Her family drank. As a girl she sat with her father in bars and sipped from his beer cans. On her first trip home as a college freshman, at Christmas, her father picked her up at the bus station and offered her a swig of the whiskey he’d hidden under his truck’s seat. “The bottle gleamed in the air between us,” Mary Karr writes in her latest memoir, Lit. “I took the whiskey, planning a courtesy sip. But the aroma stopped me just as my tongue touched the glass mouth. The warm silk flowered in my mouth and down my gullet, after which a little blue flame of pleasure roared back up my spine. A poof of sequins went sparkling through my middle.”
Until then, in high school and college, drugs had been her preferred escape. But that day in the truck, her birthright of drink claimed her. She dropped out of Macalester College—which had admitted the poor girl from a redneck Texas town in the first place, she says, out of pity and oversight—at the end of her sophomore year. Why? She didn’t know, at the time. But it’s hard to keep on track when you feel empty and lost.
Karr’s family was epically dysfunctional. Her mother was often drunk and was disordered in some major narcissistic way that could flare into psychosis. What parental love Karr felt seemed to come from her father, who as a dedicated alcoholic wasn’t reliable and who likewise neglected her. In this atmosphere, in which she never got “that sense of acceptance and security” kids need, she and her older sister had to raise themselves as best they could.
In Lit Karr looks back at herself from the vantage point of twenty years of sobriety; we know she’s in a safe place and so can enjoy her harrowing pilgrimage. I don’t envy Karr her material, however plucky her voice and chipper her attitude as she stares into the abyss—but my gosh what a delicious book this is.
She’s a master at making scenes (chapters typically begin with some authorial musing and summary, with visual snippets, before fading into a major scene that renders experience and that propels the narrative). And her mordant humor (a gift from her colorful mother, as were her literary ambitions) underscores the larger awareness that seems always to have been there. Poets write well, of course, and Karr has some interesting moves. Like sometimes starting sentences with a verb: “Fitful, this rest is.” “Worried, I must have been, about . . .”; or the noun: “The child-abuse tour, she jokes it is, for my agenda is to double-check my words against . . .”
Early in the story, Karr the college dropout is tending bar and trying to get her poems published. A side gig teaching retarded women at a group home finally seals her resolve to become a poet. A snippet shows her prose’s smooth clarity and its colloquial kick:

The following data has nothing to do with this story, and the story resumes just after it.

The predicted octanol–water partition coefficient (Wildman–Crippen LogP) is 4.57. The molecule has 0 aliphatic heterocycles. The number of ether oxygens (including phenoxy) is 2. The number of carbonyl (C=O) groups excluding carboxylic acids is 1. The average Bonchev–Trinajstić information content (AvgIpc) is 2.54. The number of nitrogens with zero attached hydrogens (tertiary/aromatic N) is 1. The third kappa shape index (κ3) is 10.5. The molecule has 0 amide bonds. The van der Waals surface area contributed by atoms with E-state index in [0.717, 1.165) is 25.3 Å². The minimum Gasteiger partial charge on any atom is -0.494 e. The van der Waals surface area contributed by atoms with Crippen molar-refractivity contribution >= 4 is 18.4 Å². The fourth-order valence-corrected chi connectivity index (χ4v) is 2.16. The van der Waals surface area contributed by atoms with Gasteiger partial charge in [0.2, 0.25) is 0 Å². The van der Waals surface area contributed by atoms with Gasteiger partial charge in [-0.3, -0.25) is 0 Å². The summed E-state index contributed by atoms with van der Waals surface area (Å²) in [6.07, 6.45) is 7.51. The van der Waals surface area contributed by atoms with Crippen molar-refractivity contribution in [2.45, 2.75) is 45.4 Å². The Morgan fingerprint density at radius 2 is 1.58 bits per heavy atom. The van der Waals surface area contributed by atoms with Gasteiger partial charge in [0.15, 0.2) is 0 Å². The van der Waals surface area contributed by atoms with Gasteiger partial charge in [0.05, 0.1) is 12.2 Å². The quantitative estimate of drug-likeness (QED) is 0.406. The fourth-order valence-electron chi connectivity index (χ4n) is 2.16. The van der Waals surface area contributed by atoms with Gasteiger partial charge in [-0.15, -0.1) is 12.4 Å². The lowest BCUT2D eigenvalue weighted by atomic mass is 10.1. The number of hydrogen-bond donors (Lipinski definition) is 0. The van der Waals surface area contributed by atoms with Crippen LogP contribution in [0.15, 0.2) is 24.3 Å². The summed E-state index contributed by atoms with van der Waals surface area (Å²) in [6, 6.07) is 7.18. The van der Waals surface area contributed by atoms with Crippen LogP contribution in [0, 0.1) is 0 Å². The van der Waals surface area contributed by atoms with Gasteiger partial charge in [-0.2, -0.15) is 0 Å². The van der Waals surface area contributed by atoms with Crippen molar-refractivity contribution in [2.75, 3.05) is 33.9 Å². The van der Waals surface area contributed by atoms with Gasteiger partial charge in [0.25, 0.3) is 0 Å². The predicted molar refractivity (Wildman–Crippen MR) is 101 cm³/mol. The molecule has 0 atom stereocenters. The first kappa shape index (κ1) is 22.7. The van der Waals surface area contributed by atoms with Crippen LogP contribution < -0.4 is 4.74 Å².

As staff people herded them in I felt my armpits grow damp. The faster ladies spilled into the room around me like kids lining up for a pony ride. A flat-faced woman with the severe and snaggled underbite of a bulldog stood introducing herself with a handshake before she sat. I’m Marion Pinski, she said. P like Polack Pinski. She wore a brown beret flat atop her head like nothing so much as a cow pie.
Alongside her squeezed other women, whose heads seemed as small as dolls’. Under narrow shoulders, their bodies went mountainously soft. And they were mushroom pale, as if they’d been grown underground. It’s a shocking thing to face all at once so many kecked-up, genetically disadvantaged humans. In a country that values power and ease and symmetry, velocity and cunning, kinks in their genetic code had robbed them of currency.
A romance with Mr. Right seemed part of a steady, if labored, upward arc. So her mismatched marriage is poignant: Karr calls her patrician husband, also a poet, “Warren Whitbread”—as in complex white bread—and it’s hard to say whether, at base, they didn’t love one another or whether they each were just too damaged. He was from a wealthy WASP family and hers was poor blue-collar. His withdrawal from Karr, her chaotic family and her emotional plight, feels about as bad as her self-destructiveness. But Warren also grew up feeling unloved, and Karr paints his chilly parents’ sins as more inexcusable than those of her own because, in her house, cruelty wasn’t deliberate but “the haphazard side effect of being shitfaced.”
And yet, she says, “Poetry will deliver him from his stultifying fate as it will me from my turbulent one.” Literature delivered them separately, however. (In her subsequent affair with David Foster Wallace, whom she got to know in AA, we see another brilliant intellectual brought low enough by addiction to learn coping skills from bikers and hookers.)
In an interview with Terry Gross on “Fresh Air,” Karr said Lit took seven years to write largely because she kept trying to get her marriage and divorce right. She threw away 500 pages in August 2008 in which her ex was an angel and as many in January 2009 in which she was the wretch. “It was so horrible,” she said of the process. The third version felt to her finally balanced.